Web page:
A child was considered to be breastfed if breast milk constituted any portion of the child's diet. Exclusive breastfeeding denoted diets consisting of breast milk only, without other solids or liquids. All other breastfed infants were considered “partially breastfed.” “Early initiation” of breastfeeding referred to breastfeeding that started on the day of birth or during the next 2 days of life, because breast milk contains an appreciable amount of colostrum only during this interval.5 ,6 Late initiation indicated breastfeeding that began after the third day of life.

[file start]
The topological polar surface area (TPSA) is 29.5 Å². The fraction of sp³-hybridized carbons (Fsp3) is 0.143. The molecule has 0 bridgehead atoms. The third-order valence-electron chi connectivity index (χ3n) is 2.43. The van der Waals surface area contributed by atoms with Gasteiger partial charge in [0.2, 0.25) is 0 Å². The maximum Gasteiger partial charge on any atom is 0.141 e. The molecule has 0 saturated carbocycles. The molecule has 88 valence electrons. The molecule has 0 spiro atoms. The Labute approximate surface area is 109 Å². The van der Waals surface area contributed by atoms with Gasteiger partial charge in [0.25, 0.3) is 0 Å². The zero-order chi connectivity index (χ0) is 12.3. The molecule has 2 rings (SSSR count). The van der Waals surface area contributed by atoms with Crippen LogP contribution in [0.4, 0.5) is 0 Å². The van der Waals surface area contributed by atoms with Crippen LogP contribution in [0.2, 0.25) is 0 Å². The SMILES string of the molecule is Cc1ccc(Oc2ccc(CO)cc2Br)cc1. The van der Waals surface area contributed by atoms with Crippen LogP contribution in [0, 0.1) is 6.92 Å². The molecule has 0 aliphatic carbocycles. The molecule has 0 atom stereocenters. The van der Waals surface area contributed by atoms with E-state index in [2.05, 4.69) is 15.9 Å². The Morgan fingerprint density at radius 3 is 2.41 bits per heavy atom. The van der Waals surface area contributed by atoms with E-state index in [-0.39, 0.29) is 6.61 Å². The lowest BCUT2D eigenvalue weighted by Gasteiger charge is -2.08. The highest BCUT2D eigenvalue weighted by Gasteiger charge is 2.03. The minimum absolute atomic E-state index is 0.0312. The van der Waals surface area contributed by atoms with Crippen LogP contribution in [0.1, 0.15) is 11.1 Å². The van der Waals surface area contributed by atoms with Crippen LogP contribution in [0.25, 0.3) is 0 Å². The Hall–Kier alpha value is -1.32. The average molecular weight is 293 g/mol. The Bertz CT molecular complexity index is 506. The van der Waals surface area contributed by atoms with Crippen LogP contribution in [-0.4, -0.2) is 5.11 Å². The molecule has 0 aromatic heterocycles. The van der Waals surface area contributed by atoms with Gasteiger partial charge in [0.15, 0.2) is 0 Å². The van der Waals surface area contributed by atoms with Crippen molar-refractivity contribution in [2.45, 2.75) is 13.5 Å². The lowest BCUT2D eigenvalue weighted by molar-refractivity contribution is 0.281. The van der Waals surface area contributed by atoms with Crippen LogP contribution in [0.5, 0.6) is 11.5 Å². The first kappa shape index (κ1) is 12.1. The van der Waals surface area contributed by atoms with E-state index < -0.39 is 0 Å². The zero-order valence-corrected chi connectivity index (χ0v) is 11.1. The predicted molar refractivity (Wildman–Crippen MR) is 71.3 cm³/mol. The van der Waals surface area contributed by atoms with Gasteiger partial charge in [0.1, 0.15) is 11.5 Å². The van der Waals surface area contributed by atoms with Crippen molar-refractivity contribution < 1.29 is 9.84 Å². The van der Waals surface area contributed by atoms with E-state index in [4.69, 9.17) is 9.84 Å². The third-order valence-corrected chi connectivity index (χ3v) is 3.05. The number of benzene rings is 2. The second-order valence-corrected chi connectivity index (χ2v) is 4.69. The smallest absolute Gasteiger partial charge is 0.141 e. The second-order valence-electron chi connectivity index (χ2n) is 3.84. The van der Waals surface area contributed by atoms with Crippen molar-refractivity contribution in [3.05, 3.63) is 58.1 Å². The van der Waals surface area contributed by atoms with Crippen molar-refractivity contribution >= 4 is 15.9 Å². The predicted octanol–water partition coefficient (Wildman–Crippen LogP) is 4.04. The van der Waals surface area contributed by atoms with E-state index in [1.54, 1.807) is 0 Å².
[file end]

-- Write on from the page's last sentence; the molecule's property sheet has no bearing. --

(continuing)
In simple two-group comparisons, the Student t test (or the Mann-Whitney U test when parametric assumptions were not fulfilled) was used for dimensional variables, and the χ2 test (or Fisher's exact test for dichotomous variables when data were sparse) was used for categorical variables. To compare the duration of breastfeeding in different groups, we constructed Kaplan-Meier survival curves and compared these curves statistically with the log-rank test.
The incidence rate of diarrhea for an infant was calculated by dividing the number of episodes of diarrhea by the number of person-days at risk. The latter was computed as the potential number of days of follow-up, minus the number of days with missing information and the number of days included in the diarrheal episodes after the first day of each episode. We excluded days after the first day of each episode from the denominators because the child was not at risk for a new episode during these days.